The Magician shifts shapes in a heartbeat and appears all throughout the world. One moment he's sprinkling space dust on the Balearic isles, next he's performing his rhythmic hocus pocus between the smoke and mirrors of a glitzy nightclub in Santiago or Moscow. When he vanishes, the only proof of his existence The Magician leaves are his 'magic tapes', a sample of his magnetising skills.
No magic wand or top hat needed, it's all in his wizardly mind and flexible fingertips. The Magician has more than one trick up his sleeve though; word has it that the mystery man is working on a special formula to transform the musical workings of others – and don't be amazed if, one day, he perfects his craft and creates his very own brand of spectral sounds.
Forget that Potter kid, Gandalf or Merlin, and get ready for a new chapter in the world of wonder and bewitchment. Get ready for The Magician.
Tensnake, aka German DJ and producer Marco Niemerski, made his name with the huge 2010 dancefloor smash hit 'Coma Cat', and since then has been in ever increasing demand. Seemingly effortlessly managing the elusive feat of marrying classic disco and house influences to a contemporary sound, Marco is in that very rare position where his music appeals equally to the biggest dancefloors, from Ibiza and Miami, and real chin-stroking aficionados. All of which has gained him a solid reputation as a producer's producer. His music effortlessly transcends genres, and the release of his eagerly anticipated debut album Glow looks set to cement his reputation as a major talent.
Born in Hamburg in 1975, Marco grew up listening to disco, soul, boogie, funk and the finer cuts of 80s pop, from Prince, to the more Balearic tracks from Simple Minds to, er, Prefab Sprout. His older brother also introduced him to other influences like freestyle and boogie to Italo-pop. As he grew older he went through a Mod-period before finding and embracing more dancefloor-inspired influences from Larry Levan to Junior Boys Own, Romanthony to Masters of Work. With such a diverse set of influences, it's no surprise Marco's own music has already shown more depth than most artists manage to achieve in a lifetime.
After starting the Mirau label with friends in 2005, Marco's first record was 'Around The House', which he felt was "a lucky strike" at the time, but still sounds fresh six years on. The Mirau motto is 'Not mass but class' and over the years it has steadily grown into an international label, and released their first compilation album last year, as well as Erdbeerschnitzel's excellent album "Tender Leaf'.
It was the aforementioned all-conquering 'Coma Cat', which first made Marco's name. "I knew as soon I wrote it that I had something special," says Marco, "but I never expected it to be so big, or last so long". But although 'Coma Cat' may have been the breakthrough, the 80s tinged, more cinematic and laidback 'Congolal', and 'Mainline', Marco's 2012 collaboration with UK vocalist Syron, and storming remixes for everyone from Aloe Blacc and Friendly Fires to Lana Del Ray clearly showed the depth of Marco's range. Then there was a sublime mix of 'Ritual Union' for Little DRagon, a beautiful downtempo piece which was so good that vocalist Yukimi Nagano herself sang a show-stopping live version of the song with Marco in Miami last year.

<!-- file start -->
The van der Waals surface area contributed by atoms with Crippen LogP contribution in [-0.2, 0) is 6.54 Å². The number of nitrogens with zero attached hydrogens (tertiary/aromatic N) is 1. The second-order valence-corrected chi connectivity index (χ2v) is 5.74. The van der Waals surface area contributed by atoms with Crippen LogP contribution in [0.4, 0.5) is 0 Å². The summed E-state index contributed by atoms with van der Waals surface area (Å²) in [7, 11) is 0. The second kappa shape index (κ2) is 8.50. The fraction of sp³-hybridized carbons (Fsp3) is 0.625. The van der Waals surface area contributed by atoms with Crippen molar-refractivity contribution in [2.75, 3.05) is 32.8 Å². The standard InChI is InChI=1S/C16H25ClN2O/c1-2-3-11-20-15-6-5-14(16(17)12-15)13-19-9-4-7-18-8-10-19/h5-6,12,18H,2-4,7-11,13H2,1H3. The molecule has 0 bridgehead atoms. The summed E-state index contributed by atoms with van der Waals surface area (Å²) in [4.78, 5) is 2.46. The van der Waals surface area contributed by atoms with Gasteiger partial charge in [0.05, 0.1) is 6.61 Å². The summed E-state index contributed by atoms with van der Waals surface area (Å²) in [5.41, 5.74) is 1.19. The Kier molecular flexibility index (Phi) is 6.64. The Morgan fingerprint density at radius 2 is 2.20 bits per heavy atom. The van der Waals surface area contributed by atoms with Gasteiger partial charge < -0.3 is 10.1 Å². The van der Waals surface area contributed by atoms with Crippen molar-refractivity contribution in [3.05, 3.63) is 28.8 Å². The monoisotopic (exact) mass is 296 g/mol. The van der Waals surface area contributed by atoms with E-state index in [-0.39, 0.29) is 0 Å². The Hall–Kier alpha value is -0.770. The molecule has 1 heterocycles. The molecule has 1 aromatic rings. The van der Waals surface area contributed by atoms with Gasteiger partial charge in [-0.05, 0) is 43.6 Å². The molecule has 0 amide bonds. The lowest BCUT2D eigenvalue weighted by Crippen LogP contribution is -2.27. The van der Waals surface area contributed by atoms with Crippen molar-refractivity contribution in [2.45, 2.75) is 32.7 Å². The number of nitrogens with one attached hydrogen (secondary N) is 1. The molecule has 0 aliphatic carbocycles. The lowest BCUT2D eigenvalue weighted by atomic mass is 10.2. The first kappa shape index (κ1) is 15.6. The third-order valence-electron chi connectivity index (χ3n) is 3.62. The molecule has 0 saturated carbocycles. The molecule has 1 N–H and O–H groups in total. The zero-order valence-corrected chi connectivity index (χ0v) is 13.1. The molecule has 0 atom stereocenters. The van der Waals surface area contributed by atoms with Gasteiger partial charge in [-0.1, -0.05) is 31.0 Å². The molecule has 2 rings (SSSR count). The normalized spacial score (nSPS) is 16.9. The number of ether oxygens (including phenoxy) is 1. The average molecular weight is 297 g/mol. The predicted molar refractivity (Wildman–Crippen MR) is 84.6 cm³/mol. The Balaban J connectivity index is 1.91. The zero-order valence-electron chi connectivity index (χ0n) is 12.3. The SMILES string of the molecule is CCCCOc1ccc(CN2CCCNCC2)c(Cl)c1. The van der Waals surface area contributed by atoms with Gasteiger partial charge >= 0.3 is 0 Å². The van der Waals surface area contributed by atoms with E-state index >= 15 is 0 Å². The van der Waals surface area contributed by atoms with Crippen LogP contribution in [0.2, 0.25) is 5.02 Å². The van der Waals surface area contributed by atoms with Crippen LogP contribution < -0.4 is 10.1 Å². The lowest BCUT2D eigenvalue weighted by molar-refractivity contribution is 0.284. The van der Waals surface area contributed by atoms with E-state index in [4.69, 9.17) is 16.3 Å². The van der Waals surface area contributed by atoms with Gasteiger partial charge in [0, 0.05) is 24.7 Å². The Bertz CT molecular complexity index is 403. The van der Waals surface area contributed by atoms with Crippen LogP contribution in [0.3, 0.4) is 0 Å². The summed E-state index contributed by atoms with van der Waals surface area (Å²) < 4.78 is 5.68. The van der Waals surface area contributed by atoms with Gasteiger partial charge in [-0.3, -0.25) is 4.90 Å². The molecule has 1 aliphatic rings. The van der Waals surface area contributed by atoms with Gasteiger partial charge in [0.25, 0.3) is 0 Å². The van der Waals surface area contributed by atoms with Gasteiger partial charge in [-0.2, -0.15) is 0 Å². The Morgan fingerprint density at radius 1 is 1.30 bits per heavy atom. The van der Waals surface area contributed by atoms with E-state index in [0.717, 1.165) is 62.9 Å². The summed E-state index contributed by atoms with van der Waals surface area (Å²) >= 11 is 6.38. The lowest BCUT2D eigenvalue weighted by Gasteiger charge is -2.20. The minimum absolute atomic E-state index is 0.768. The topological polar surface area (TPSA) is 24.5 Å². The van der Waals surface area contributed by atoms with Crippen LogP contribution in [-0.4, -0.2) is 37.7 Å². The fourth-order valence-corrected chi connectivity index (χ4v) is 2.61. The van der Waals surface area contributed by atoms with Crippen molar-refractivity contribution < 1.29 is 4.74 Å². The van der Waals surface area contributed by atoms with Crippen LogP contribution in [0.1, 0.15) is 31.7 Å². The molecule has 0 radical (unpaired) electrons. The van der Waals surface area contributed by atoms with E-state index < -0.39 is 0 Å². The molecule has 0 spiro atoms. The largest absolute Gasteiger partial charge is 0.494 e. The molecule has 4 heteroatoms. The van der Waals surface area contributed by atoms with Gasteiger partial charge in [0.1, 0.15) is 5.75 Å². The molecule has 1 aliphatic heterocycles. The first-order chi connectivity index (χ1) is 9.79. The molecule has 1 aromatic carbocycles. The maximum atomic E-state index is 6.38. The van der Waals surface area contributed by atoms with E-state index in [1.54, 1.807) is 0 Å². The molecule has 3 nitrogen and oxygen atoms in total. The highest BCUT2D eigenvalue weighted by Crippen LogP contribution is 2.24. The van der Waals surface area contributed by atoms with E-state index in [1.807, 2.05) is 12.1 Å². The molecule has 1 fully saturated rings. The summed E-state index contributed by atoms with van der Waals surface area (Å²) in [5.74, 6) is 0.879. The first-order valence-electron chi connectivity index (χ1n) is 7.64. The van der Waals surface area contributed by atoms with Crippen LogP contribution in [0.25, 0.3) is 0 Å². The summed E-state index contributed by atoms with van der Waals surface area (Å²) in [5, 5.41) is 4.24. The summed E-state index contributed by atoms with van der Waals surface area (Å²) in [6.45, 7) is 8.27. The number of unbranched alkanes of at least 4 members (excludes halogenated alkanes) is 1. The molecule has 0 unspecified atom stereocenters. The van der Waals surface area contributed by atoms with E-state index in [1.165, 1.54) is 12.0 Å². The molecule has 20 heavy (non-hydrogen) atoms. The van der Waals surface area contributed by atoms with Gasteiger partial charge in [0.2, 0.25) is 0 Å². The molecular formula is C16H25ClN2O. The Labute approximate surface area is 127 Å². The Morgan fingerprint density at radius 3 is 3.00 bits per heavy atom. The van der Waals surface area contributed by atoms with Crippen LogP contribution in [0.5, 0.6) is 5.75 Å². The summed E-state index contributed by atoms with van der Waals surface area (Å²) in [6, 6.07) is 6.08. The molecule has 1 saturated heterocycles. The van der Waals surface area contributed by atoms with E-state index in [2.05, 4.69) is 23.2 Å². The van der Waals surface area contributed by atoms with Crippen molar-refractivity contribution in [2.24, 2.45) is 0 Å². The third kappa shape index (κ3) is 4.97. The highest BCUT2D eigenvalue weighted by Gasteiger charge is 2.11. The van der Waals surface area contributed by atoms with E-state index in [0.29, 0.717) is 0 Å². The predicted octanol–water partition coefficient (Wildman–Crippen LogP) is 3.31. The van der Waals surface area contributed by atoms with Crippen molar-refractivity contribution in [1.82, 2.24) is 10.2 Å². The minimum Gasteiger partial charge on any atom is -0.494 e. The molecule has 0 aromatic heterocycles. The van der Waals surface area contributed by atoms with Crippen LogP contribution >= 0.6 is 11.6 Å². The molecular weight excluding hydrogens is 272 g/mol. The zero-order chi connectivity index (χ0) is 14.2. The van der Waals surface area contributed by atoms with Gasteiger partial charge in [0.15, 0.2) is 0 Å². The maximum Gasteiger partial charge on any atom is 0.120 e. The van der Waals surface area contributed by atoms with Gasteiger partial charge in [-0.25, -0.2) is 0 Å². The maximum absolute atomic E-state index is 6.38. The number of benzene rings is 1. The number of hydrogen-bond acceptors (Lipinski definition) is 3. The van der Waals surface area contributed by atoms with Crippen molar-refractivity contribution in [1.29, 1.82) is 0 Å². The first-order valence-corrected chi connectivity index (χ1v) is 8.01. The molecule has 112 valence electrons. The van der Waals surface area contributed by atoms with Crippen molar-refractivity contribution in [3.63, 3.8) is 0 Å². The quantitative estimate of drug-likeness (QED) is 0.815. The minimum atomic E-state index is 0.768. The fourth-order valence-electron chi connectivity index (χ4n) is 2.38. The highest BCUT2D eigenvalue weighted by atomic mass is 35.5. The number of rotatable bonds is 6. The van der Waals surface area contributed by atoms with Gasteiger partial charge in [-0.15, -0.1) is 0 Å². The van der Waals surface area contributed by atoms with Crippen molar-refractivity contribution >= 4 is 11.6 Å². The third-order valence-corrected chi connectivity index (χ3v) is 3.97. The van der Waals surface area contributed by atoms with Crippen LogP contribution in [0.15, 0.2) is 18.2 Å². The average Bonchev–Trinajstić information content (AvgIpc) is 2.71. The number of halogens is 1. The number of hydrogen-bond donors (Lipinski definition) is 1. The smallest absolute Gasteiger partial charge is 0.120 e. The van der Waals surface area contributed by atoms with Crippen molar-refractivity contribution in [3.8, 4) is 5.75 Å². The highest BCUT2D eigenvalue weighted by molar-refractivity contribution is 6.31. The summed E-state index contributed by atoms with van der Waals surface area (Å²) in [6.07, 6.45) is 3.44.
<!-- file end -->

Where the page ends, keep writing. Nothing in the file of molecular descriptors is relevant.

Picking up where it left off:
It was a sign of things to come. The first single released from his forthcoming debut album, the smooth, down tempo '58BPM' with Fiora surprised a few people when it was released. "That was deliberate decision," says Marco, "I wanted to make a statement with the first single and surprise people." With shades of Prince and a brilliant remix from Mano Le Tough, it was another reminder that it was proving impossible to corner this Snake.
When he first appeared on the scene his early releases were seen as a welcome antidote to the omnipresent minimal house scene of the time. If there's anything Marco is rallying against with Glow, it's what he sees as the sidelining of the songwriting in the desperation to create big brash dancefloor moments, in the wake of the rise of EDM. "I feel like people have forgotten the art of songwriting," explains Marco, "which is all important".
It will come as no surprise to fans of Marco's mixes, which always take listeners on a journey, that Glow is an album that stands alone as a complete, cohesive piece of work, rather than a collection of dancefloor tracks collated on one CD. It's one of those rare beasts, a dance music album that makes total sense if you sit down and listen to it at home from start to finish.
Glow features collaborations with Fiora, Stuart Price, Jamie Liddell, MNEK (British singer Uzoechi Osisioma Emenike), Jeremy Glenn, Gabriel Stebbing (Nightworks)… oh, and the mighty Nile Rodgers from Chic, who plays on two tracks. There's been a million misinformed column inches written about the return of disco over the past couple of years, but for Marco, disco never went away, it's been an ever-present influence in his record collection and music, so for Marco collaborating with Nile Rodgers was a dream.
"I couldn't believe he was so grounded," says Marco. "I sent him a message on Facebook, and didn't really expect a reply, but he replied himself 20 minutes later and he said he knew my music. I sent him the music and he called me and said, 'Would you mind if I was just your session musician on this track' which was amazing."